A slow churn
An economy on the move needs to invest in social change. The problem is that it is not something that money can buy. Jobs, infrastructure, technology and policy all help people to live better and come up. But they are not enough. To disrupt age-old equations takes time. Governments and corporations aren’t good at doing it. It needs activists who know how to go deep. And the slower and longer the churn, the more lasting and worthwhile the results.
Our cover story this month presents the Aga Khan Foundation’s work with adolescent girls in Patna. The foundation has been empowering them to study and earn. More significantly, in ways that can’t be readily measured, the foundation’s initiatives have helped these girls assert themselves in their everyday lives. It hasn’t happened in an instant, which is good. Rapid fire transformations should be more a reason for concern than celebration. In fact, what is truly appealing about the Aga Khan Foundation’s approach is that it is low-key and calibrated for the long term.
It has become trendy to talk of impact. But how should impact be measured in a Patna slum? As journalists we are not so sure that reviews and annual reports add up to much — necessary as they might be. However, pictures and conversations do tell us a lot and take us much beyond mere numbers. In our way, we have tried to put the Aga Khan Foundation’s work in perspective. The girls’ faces and intense accounts of their individual journeys are indisputable testimony of just how much good work has been done. It is not easy to say no to early marriage or go back to take a school exam, having failed once. When such seemingly small steps begin to be taken it becomes evident that there is much more that will (and perhaps already has) become possible.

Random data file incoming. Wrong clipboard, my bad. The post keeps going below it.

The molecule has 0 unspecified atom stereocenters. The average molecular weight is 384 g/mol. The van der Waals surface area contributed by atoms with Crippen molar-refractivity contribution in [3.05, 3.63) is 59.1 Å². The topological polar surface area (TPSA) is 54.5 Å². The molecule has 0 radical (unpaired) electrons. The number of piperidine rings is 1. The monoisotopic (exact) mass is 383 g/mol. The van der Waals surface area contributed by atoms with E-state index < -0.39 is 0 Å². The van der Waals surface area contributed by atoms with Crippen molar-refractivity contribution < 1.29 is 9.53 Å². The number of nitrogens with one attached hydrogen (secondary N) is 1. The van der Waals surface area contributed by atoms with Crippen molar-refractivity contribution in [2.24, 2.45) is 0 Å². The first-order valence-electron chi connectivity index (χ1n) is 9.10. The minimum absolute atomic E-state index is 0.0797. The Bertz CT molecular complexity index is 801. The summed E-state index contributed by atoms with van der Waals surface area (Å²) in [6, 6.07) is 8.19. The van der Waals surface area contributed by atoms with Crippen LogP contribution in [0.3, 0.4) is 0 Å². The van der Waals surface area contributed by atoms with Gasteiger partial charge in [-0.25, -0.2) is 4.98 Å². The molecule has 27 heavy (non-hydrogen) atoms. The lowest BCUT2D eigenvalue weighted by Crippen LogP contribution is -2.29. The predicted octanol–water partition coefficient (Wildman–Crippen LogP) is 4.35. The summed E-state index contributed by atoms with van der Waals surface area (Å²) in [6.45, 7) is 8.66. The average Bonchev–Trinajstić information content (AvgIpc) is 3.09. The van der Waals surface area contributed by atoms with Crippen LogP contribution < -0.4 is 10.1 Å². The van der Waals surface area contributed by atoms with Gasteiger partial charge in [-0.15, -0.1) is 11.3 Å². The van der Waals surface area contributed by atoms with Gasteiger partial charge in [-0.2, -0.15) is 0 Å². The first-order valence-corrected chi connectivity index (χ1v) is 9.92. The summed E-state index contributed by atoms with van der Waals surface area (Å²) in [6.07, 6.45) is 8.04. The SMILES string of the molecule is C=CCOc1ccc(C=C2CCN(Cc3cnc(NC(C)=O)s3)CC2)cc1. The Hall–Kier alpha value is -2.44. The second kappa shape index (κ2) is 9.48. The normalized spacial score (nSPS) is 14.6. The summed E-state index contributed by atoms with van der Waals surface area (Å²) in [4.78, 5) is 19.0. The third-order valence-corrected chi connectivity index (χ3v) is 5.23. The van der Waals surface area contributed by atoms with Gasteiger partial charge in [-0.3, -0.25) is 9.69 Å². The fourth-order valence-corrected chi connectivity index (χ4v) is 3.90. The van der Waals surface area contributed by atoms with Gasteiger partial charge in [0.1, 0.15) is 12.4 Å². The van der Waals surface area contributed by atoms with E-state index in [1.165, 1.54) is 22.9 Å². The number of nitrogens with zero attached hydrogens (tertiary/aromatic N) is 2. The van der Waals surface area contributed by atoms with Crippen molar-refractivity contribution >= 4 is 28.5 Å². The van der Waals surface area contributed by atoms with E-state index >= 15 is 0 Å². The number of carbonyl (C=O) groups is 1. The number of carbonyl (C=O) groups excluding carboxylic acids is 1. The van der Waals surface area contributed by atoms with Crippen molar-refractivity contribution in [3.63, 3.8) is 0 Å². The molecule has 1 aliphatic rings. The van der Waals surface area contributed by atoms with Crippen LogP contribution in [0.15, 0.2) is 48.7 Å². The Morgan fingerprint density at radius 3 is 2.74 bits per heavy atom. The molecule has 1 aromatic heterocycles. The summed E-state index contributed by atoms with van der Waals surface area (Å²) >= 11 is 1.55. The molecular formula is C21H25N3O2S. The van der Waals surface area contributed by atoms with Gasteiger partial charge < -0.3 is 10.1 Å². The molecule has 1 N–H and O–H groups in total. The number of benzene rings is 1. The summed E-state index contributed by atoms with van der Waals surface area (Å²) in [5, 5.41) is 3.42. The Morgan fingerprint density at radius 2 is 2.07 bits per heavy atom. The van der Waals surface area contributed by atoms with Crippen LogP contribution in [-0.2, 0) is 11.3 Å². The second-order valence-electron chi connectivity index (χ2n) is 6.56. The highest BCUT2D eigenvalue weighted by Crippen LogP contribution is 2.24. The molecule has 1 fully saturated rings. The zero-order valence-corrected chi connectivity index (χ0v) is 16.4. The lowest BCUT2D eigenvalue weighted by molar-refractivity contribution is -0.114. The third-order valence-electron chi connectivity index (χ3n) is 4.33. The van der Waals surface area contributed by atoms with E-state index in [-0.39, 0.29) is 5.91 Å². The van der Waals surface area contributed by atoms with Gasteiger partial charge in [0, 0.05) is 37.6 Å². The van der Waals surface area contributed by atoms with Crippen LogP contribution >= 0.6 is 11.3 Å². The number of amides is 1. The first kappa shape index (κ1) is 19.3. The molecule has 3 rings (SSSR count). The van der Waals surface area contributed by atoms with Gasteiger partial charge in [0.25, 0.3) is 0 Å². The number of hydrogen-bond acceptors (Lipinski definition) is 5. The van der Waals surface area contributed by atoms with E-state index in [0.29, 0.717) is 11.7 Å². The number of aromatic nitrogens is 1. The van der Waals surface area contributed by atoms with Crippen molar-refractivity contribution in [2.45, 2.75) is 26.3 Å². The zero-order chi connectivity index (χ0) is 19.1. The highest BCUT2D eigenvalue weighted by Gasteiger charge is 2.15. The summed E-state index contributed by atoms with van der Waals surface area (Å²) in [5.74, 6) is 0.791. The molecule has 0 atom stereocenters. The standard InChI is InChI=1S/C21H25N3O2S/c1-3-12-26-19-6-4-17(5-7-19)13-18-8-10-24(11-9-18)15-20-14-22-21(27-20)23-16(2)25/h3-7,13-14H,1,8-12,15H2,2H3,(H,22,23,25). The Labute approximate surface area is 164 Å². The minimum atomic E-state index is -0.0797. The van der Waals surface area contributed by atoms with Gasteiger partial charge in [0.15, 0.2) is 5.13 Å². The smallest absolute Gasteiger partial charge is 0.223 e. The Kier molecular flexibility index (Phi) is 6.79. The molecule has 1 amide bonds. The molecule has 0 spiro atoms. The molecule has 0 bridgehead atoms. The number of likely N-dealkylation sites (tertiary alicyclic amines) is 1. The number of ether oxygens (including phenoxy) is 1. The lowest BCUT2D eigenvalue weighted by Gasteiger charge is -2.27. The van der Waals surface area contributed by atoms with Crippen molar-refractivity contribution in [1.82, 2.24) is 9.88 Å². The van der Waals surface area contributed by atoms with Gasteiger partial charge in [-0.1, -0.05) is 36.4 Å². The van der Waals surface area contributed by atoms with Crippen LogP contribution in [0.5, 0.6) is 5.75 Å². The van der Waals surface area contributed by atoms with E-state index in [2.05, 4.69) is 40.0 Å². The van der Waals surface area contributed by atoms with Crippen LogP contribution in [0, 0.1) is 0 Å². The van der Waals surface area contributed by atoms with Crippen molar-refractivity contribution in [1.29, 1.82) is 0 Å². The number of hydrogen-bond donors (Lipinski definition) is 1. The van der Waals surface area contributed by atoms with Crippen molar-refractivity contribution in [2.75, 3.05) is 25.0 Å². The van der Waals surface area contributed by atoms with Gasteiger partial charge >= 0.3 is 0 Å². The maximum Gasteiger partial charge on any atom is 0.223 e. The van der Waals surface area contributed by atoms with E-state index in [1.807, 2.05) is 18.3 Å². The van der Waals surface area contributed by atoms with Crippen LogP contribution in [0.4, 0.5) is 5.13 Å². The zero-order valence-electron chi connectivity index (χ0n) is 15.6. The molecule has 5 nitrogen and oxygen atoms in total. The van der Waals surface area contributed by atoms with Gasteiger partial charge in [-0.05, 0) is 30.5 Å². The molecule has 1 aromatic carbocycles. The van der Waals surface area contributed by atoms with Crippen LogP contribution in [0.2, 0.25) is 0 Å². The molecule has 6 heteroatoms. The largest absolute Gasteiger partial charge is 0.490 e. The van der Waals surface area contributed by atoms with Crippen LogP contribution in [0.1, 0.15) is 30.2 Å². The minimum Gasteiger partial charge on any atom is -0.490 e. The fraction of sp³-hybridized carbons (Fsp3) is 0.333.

When it comes to improving farm incomes, we at Civil Society have always felt that great opportunities are being missed. Long before it became fashionable to do so, we interviewed Dr M.S. Swaminathan whose important report on the farm sector was gathering dust under the UPA regime. Now many of those concerns and suggestions are the current flavour. Our take remains that the farm sector cries out for a pragmatism that will set farmers free to choose their markets and an inventiveness that will address their specific needs. We have done a great many stories to this effect over the years. Another one appears in our business section in this issue. A few young entrepreneurs have devised a cold storage which can be easily located in a village and which can run on electricity or solar power. The capacity to store vegetables and fruits is key to getting a fair price for them.
With all the talk about assured basic incomes, we bring you an interview with P.D. Rai, the Lok Sabha MP from Sikkim, the state which has said it will have a universal basic income for everyone. It is interesting that a state as well-off as Sikkim should want to go down the UBI road.